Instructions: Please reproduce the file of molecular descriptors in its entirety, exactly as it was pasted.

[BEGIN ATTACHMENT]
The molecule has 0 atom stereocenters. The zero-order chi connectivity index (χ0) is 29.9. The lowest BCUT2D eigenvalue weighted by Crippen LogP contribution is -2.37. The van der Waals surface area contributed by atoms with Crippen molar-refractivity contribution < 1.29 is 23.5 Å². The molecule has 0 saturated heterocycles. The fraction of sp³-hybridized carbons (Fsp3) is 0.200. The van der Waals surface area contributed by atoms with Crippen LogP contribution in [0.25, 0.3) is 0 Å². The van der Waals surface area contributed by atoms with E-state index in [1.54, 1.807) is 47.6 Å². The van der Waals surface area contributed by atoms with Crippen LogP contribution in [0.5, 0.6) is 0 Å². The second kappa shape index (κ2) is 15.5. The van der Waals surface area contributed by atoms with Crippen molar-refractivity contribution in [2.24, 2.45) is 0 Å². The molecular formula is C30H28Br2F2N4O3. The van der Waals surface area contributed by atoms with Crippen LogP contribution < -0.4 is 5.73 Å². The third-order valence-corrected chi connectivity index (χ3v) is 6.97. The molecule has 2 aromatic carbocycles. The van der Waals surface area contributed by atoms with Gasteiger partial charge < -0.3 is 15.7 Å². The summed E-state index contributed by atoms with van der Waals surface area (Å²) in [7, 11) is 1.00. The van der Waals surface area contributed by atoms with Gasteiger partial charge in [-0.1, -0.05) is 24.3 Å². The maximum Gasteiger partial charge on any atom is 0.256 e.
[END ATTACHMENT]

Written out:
The molecule has 0 atom stereocenters. The zero-order chi connectivity index (χ0) is 29.9. The lowest BCUT2D eigenvalue weighted by Crippen LogP contribution is -2.37. The van der Waals surface area contributed by atoms with Crippen molar-refractivity contribution < 1.29 is 23.5 Å². The molecule has 0 saturated heterocycles. The fraction of sp³-hybridized carbons (Fsp3) is 0.200. The van der Waals surface area contributed by atoms with Crippen LogP contribution in [0.25, 0.3) is 0 Å². The van der Waals surface area contributed by atoms with E-state index in [1.54, 1.807) is 47.6 Å². The van der Waals surface area contributed by atoms with Crippen LogP contribution in [0.5, 0.6) is 0 Å². The second kappa shape index (κ2) is 15.5. The van der Waals surface area contributed by atoms with Crippen molar-refractivity contribution in [2.24, 2.45) is 0 Å². The molecular formula is C30H28Br2F2N4O3. The van der Waals surface area contributed by atoms with Crippen LogP contribution < -0.4 is 5.73 Å². The third-order valence-corrected chi connectivity index (χ3v) is 6.97. The molecule has 2 aromatic carbocycles. The van der Waals surface area contributed by atoms with Gasteiger partial charge < -0.3 is 15.7 Å². The summed E-state index contributed by atoms with van der Waals surface area (Å²) in [7, 11) is 1.00. The van der Waals surface area contributed by atoms with Gasteiger partial charge in [-0.1, -0.05) is 24.3 Å². The maximum Gasteiger partial charge on any atom is 0.256 e.